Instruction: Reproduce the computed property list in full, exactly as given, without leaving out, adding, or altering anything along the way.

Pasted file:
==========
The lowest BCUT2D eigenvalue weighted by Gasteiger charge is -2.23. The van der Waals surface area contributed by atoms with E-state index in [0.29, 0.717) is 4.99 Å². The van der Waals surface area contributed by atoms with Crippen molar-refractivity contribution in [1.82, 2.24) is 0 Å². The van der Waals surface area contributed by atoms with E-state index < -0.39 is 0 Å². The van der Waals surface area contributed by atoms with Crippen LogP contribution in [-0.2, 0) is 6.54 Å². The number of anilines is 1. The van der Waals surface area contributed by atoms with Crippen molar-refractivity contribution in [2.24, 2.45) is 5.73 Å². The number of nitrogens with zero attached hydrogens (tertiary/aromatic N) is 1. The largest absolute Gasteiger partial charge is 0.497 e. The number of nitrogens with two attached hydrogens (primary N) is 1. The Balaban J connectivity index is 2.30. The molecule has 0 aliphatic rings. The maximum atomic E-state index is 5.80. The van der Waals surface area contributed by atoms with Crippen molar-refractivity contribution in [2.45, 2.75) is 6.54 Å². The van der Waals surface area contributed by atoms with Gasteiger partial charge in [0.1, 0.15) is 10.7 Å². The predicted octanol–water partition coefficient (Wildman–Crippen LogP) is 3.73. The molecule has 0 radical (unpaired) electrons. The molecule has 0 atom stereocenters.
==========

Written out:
The lowest BCUT2D eigenvalue weighted by Gasteiger charge is -2.23. The van der Waals surface area contributed by atoms with E-state index in [0.29, 0.717) is 4.99 Å². The van der Waals surface area contributed by atoms with Crippen molar-refractivity contribution in [1.82, 2.24) is 0 Å². The van der Waals surface area contributed by atoms with E-state index < -0.39 is 0 Å². The van der Waals surface area contributed by atoms with Crippen LogP contribution in [-0.2, 0) is 6.54 Å². The number of anilines is 1. The van der Waals surface area contributed by atoms with Crippen molar-refractivity contribution in [2.24, 2.45) is 5.73 Å². The number of nitrogens with zero attached hydrogens (tertiary/aromatic N) is 1. The largest absolute Gasteiger partial charge is 0.497 e. The number of nitrogens with two attached hydrogens (primary N) is 1. The Balaban J connectivity index is 2.30. The molecule has 0 aliphatic rings. The maximum atomic E-state index is 5.80. The van der Waals surface area contributed by atoms with Crippen molar-refractivity contribution in [2.45, 2.75) is 6.54 Å². The van der Waals surface area contributed by atoms with Gasteiger partial charge in [0.1, 0.15) is 10.7 Å². The predicted octanol–water partition coefficient (Wildman–Crippen LogP) is 3.73. The molecule has 0 radical (unpaired) electrons. The molecule has 0 atom stereocenters.